Upgrading the Virtual Water Cooler

Telecommuting and remote working are popular cost-saving measures, but the benefits can extend far beyond the bottom line. Many companies are choosing to make remote working a core part of their organizational structure, capitalizing on the productivity gains of distraction-free environments and the lack of overhead that comes from working in already existing spaces. Thanks to a slew of new technology, this approach has numerous benefits, from being able to meet customer demands in multiple time zones to assembling a team quickly to deal with an emergency.

But remote working has a few key drawbacks, as anyone who’s worked from home can attest. Isolation, exclusion from important meetings and social outings, and endless conference calls can make working from home a disaster if it’s not managed successfully. How do the pros make it work? By using solid team management practices to cultivate community intentionally, regardless of where team members are located. And they don’t wait until problems arise; many companies that successfully employ a remote workforce find that solid team building starts from the very beginning.

Recruiting and On-Boarding

Although some companies transition well from an on-premise community to a partial or fully remote team, training employees for remote working is best done early. Candidates need to be able to manage time well, show initiative, and have enough patience to put up with the occasional frustrations of working with partners in multiple locations. It’s also important to hire (or train) good communicators and writers if much of their brainstorming will be done over email, video conference, or chat.

Perhaps most importantly, managing employees remotely requires trust. Hiring people who can be trusted to do their jobs well and contribute to the company’s culture from afar is crucial, as is continuing to trust them once they’re hired. Nothing breaks an employee’s spirit more than micromanaging, draconian check-ins and snooping software, so it’s important to hire people who can be relied on—and then allow them to do their jobs with personal, appropriate oversight. Trustworthy team players who will take the extra step to ask questions, get to know their teammates, and invest in people they don’t see every day are the key to making remote working a success.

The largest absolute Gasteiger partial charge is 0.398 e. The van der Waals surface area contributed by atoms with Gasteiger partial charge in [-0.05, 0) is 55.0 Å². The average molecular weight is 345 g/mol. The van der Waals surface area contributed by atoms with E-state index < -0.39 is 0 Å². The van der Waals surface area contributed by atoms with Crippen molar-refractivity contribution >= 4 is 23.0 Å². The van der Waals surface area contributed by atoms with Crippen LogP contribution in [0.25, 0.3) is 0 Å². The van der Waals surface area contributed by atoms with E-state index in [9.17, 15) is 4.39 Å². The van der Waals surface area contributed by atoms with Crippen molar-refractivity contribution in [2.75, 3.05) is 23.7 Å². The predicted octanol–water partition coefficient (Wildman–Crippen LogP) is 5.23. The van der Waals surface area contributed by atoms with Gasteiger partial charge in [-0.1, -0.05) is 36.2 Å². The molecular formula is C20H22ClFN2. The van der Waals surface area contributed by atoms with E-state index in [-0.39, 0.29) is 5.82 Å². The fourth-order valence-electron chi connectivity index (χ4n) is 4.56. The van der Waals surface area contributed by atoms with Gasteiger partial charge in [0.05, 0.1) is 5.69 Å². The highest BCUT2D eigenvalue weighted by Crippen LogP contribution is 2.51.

Day-to-Day Communication

There are many tools available that will reduce the endless flow of emails and conference calls that consume many a remote worker’s time. Communication tools like Slack or Basecamp can organize multiple streams of conversation and even make space for virtual “water cooler” conversations.

Many companies also find it helpful to have a procedure or hierarchy in place for various kinds of messages. Quick questions that need immediate answers are often best sent through chats, instant messages, or texts, while longer questions that can wait may be more appropriate through email. Face-to-face conversations over Skype or other video conferencing software can be helpful for partners or small-group check-ins, while an occasional conference call can work well to disseminate updates or information to large groups of people.

Innovation and Collaboration

One of the main things remote workers miss out on is the opportunity for spontaneous idea-swapping and brainstorming. New research suggests diverse teams that offer a variety of social and industry-related perspectives can boost innovation, but even a highly diverse team still needs space to share and explore ideas in constructive ways.

Sometimes, distance can be an asset in this case. Introverted team members may feel more confident sharing their ideas when they have time to think them through and compose an email or post a comment on a shared project page rather than being put on the spot in a meeting, as long as intentional space is made for constructive collaboration.

Training employees to work in pairs, a popular option in programming and software development, can also promote this ideological cross-pollination. It requires some finesse to assign suitable teams and resolve conflicts, but done properly, this approach combats isolation, cuts the workload, and strengthens the cohesion and loyalty of the entire team.


Although trust plays a big role in remote company relationships, appropriate accountability can keep team members on the same page and catch any problems early. It can also reduce isolation and ensure that all perspectives are given voice.

Time and activity tracking software can be useful tools, but team check-ins, quick reports, and planning meetings can also help everyone see how different individuals are contributing to overall progress and help team members get to know each others’ strengths and weaknesses.

For best results, these meetings should be short, focused, and positive, highlighting good work and setting the stage for a successful week. One-on-one check-ins can also help managers keep tabs on how different parts of a project are developing.